Prominent Liberal Law Scholar Suggests GA Secretary of State Tried To Torpedo GOP Senate Candidate


This time, Donald Trump might not have been the real target.

When a recording of the president’s weekend phone call to Georgia Secretary of State Brad Raffensperger leaked to the media almost immediately, the obvious result was yet another mainstream media mauling of the man in the White House.

But for George Washington University Law School professor Jonathan Turley, the leak might really have been aimed at torpedoing Republicans in Tuesday’s Senate races in the Peach State – especially now-former Sen. David Perdue.

And considering the results as of Wednesday afternoon, it might have worked.

In a series of Twitter posts Monday, a day before voting began in Georgia, Turley argued that Raffensperger was “evasive” during an interview that day with Fox News’ Martha MacCallum, but was very clear about his anger toward Perdue.

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“Raffensperger responded on the timing of the release (and Perdue’s criticism) by saying that he blames Perdue for threats against his wife after calling for his resignation. That seemed more petty than principled, leaving the impression that Perdue may have been his real target,” Turley wrote.

If the goal was hurting Perdue, whose term technically ended on Sunday when the new Congress began, it could be mission accomplished.

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As of early Wednesday afternoon Eastern Time, both George Senate races were undeclared, with Perdue and Sen. Kelly Loeffler being challenged by Democrats Jon Ossoff and Raphael Warnock.

However, major news outlets projected Warnock had defeated Loeffler. The Perdue-Ossoff race was too close to call, though Ossoff had a lead, USA Today reported.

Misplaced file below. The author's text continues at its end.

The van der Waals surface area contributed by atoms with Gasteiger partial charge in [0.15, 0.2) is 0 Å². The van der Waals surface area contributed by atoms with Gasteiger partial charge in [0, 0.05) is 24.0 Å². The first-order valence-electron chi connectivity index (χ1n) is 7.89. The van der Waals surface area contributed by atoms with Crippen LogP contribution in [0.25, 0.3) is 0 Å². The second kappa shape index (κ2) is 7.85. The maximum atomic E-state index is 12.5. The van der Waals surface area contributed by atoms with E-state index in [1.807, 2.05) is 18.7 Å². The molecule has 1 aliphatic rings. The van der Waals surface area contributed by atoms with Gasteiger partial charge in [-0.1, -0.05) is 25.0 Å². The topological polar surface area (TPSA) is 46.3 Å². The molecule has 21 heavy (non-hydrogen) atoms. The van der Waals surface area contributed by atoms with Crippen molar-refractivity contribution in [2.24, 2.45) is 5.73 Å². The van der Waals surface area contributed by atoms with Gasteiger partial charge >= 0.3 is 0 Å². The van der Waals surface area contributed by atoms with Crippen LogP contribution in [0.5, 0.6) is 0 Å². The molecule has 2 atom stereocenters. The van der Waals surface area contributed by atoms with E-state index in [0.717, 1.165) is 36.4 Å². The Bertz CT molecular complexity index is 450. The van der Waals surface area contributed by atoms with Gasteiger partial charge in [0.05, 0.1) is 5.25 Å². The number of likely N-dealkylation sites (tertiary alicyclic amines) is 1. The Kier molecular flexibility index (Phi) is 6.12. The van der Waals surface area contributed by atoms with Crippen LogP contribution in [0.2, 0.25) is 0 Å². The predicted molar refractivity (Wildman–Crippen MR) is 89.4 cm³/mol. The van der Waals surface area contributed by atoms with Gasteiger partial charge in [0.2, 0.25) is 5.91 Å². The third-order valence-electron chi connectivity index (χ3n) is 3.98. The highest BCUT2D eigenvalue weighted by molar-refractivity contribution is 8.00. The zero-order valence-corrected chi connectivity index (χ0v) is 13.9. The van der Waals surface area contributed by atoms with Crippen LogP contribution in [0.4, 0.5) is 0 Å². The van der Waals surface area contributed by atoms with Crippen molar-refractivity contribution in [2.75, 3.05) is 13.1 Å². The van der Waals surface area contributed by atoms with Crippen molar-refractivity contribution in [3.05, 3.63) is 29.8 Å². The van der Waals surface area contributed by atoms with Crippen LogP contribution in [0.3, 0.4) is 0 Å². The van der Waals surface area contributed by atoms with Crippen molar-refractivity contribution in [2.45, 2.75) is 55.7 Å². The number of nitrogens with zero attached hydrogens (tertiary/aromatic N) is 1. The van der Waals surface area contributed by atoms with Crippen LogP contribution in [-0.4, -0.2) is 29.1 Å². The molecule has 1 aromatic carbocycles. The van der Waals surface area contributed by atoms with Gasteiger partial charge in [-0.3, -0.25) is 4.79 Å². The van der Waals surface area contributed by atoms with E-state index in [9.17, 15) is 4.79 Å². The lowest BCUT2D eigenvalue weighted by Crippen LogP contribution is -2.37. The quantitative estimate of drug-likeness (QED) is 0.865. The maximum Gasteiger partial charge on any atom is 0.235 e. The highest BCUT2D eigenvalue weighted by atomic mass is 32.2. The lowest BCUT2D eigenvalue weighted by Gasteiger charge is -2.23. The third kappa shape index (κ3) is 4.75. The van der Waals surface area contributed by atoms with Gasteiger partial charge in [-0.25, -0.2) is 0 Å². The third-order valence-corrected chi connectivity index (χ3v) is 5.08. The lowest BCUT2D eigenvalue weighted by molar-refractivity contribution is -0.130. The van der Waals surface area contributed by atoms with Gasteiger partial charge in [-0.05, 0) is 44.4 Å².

Contacted Wednesday by The Western Journal, Raffensperger’s office did not comment on Turley’s tweets. But in fairness, Raffensperger has said he wanted Republicans to retain control of the Senate, which would require at least one of the two GOP incumbents to win.

Still, there’s no denying there’s bad blood among Republicans when it comes to Georgia politics – and a lot of it.

The battleground state is one of a handful where Trump and his supporters say election fraud ended up giving the state and its Electoral College votes to Democrat Joe Biden, and Trump has demanded the state’s Republican Gov. Brian Kemp resign.

In addition, both Loeffler and Perdue have both demanded that Raffensperger step down over his handling of the presidential contest.

In fact, during that MacCallum interview on Monday, Raffensperger specifically demanded an apology from Perdue, according to Fox News, claiming his wife had received death threats since Perdue called for his resignation.

To Turley, that looked like it could be a solid motive for Raffensperger to want to hurt Perdue.

And one excellent way to do that would be to hurt Trump and the rest of the GOP with a well-timed leak of a phone call any idiot would know would be treated as red meat by the Trump-hating mainstream media.

If that is true, and considering the stakes involved in turning over a Democratic Senate to a prospective Biden administration, with a House of Representatives run by a House Speaker Nancy Pelosi in thrall to her party’s radical leftists because she needs every Democratic vote she can get with a tiny majority, Turley’s description of the act as “more petty than principled” pales in reality.